Trends in the treatment of lumbar spine fractures in the United States: a socioeconomics perspective: clinical article.
ABSTRACT The objective of this study was to investigate a national health care database and analyze demographics, hospital charges, and treatment trends of patients diagnosed with lumbar spine fractures in the US over a 5-year period.
Clinical data were derived from the Nationwide Inpatient Sample (NIS) for the years 2003 through 2007. The NIS is maintained by the Agency for Healthcare Research and Quality and represents a 20% random stratified sample of all discharges from nonfederal hospitals within the US. Patients with lumbar spine fractures were identified using the appropriate ICD-9-CM code. Data on the number of vertebral body augmentation procedures were also retrieved. National estimates of discharges, hospital charges, discharge patterns, and treatment with spinal fusion trends were retrieved and analyzed.
More than 190,000 records of patients with lumbar spine fractures were abstracted from the database. During the 5-year period, there was a 17% increase in hospitalizations for lumbar spine fractures. This was associated with a 27% increase in hospital charges and a 55% increase in total national charges (both adjusted for inflation). The total health care bill associated with lumbar spine fractures in 2007 exceeded 1 billion US dollars. During this same time period, there was a 24% increase in spinal fusions for lumbar fractures, which was associated with a 15% increase in hospital charges. The ratio of spinal fusions to hospitalizations (surgical rate) during this period, however, was stable with an average of 7.4% over the 5-year period. There were an estimated 13,000 vertebral body augmentation procedures for nonpathological fractures performed in 2007 with a total national bill of 450 million US dollars.
An increasing trend of hospitalizations, surgical treatment, and charges associated with lumbar spine fractures was observed between 2003 and 2007 on a national level. This trend, however, does not appear to be as steep as that of surgical utilization in degenerative spine disease. Furthermore, the ratio of spinal fusions to hospitalizations for lumbar fractures appears to be stable, possibly indicating no significant changes in indications for surgical intervention over the time period studied.
- [show abstract] [hide abstract]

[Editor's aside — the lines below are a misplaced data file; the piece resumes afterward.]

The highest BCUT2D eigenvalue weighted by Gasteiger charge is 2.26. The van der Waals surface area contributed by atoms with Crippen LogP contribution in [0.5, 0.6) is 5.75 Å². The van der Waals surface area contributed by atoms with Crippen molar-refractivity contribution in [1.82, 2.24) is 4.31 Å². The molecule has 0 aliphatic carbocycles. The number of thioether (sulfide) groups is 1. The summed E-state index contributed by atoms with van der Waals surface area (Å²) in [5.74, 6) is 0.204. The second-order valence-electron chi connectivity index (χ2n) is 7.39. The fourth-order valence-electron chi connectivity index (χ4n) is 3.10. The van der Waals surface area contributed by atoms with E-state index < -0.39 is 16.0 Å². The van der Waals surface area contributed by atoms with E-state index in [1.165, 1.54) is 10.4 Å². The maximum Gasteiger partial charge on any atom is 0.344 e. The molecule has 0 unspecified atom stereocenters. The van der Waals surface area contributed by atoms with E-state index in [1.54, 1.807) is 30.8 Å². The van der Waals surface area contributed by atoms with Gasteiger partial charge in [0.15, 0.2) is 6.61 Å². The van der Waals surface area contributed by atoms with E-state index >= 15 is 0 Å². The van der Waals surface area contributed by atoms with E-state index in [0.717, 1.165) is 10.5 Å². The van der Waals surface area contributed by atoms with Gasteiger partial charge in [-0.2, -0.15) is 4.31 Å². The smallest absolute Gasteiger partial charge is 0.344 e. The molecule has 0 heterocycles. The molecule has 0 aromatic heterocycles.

ABSTRACT: Recent trends in U.S. breast oncology and autologous reconstruction, such as greater use of contralateral prophylactic mastectomies and microsurgery, may have increased reconstructive complication rates and costs. Simultaneously, with the increased complexity of autologous reconstruction in the setting of declining reimbursement, there may be market concentration of these procedures to specialized high-volume centers. This study aimed to (1) measure cost of autologous reconstruction in the setting of microsurgical technique, contralateral prophylactic mastectomies, and high-volume centers; and (2) analyze trends in market share of these procedures. Inflation-adjusted hospital charges were analyzed for autologous procedures using the Nationwide Inpatient Sample database (1998 to 2010), including a subgroup of microsurgical cases. Median charges were adjusted by patient case mix and analyzed by outcome, procedure type, and hospital volume using the Mann-Whitney test. Market share was evaluated through examination of trends in hospitals performing autologous reconstruction and procedures at high-volume centers. Median charges for 21,016 autologous reconstructions were $22,198. Costs were higher for bilateral reconstruction ($34,202) and microsurgical cases ($57,449). Hospital charges increased from $20,315 (no complications) to $42,210 when both surgery-specific and systemic complications were present (p < 0.01). High-volume hospitals reduced charges by 7.5 percent and had lower costs in the setting of complications (p < 0.01). The number of hospitals performing autologous reconstructions decreased 35 percent, with increasing annual procedures in high-volume centers (48.3 to 73.3, p < 0.01). Bilateral reconstructions and microsurgical technique are associated with greater health care costs. The market concentration of autologous reconstruction to high-volume centers is associated with reduced charges. The long-term implications of this trend are unknown.Plastic and reconstructive surgery 03/2014; 133(3):463-70. · 2.74 Impact Factor